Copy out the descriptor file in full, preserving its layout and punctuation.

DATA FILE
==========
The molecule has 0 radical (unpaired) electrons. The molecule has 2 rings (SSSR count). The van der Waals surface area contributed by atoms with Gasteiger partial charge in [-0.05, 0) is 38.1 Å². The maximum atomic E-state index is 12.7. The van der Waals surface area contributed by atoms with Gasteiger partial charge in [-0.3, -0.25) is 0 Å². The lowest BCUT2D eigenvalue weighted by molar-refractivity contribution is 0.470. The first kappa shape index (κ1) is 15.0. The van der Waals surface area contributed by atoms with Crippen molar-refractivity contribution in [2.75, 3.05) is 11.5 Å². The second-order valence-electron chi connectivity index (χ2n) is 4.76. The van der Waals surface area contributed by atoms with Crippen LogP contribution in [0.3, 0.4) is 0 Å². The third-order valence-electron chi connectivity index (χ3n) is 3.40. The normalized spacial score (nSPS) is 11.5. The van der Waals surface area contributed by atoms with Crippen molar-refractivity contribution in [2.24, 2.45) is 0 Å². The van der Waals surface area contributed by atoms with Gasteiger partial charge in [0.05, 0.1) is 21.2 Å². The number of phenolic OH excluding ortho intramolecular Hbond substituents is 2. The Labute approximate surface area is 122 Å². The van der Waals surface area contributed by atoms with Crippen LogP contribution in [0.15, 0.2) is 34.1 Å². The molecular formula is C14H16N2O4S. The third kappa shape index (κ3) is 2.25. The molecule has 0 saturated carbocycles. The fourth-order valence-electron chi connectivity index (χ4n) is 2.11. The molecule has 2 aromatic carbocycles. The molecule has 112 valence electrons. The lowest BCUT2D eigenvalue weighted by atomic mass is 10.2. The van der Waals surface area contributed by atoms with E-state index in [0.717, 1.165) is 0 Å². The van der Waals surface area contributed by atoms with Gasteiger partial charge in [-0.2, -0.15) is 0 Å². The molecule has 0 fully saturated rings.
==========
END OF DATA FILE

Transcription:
The molecule has 0 radical (unpaired) electrons. The molecule has 2 rings (SSSR count). The van der Waals surface area contributed by atoms with Gasteiger partial charge in [-0.05, 0) is 38.1 Å². The maximum atomic E-state index is 12.7. The van der Waals surface area contributed by atoms with Gasteiger partial charge in [-0.3, -0.25) is 0 Å². The lowest BCUT2D eigenvalue weighted by molar-refractivity contribution is 0.470. The first kappa shape index (κ1) is 15.0. The van der Waals surface area contributed by atoms with Crippen molar-refractivity contribution in [2.75, 3.05) is 11.5 Å². The second-order valence-electron chi connectivity index (χ2n) is 4.76. The van der Waals surface area contributed by atoms with Crippen LogP contribution in [0.3, 0.4) is 0 Å². The third-order valence-electron chi connectivity index (χ3n) is 3.40. The normalized spacial score (nSPS) is 11.5. The van der Waals surface area contributed by atoms with Crippen molar-refractivity contribution in [2.24, 2.45) is 0 Å². The van der Waals surface area contributed by atoms with Gasteiger partial charge in [0.05, 0.1) is 21.2 Å². The number of phenolic OH excluding ortho intramolecular Hbond substituents is 2. The Labute approximate surface area is 122 Å². The van der Waals surface area contributed by atoms with Crippen LogP contribution in [0.15, 0.2) is 34.1 Å². The molecular formula is C14H16N2O4S. The third kappa shape index (κ3) is 2.25. The molecule has 0 saturated carbocycles. The fourth-order valence-electron chi connectivity index (χ4n) is 2.11. The molecule has 2 aromatic carbocycles. The molecule has 112 valence electrons. The lowest BCUT2D eigenvalue weighted by atomic mass is 10.2. The van der Waals surface area contributed by atoms with E-state index in [0.717, 1.165) is 0 Å². The van der Waals surface area contributed by atoms with Gasteiger partial charge in [-0.2, -0.15) is 0 Å². The molecule has 0 fully saturated rings.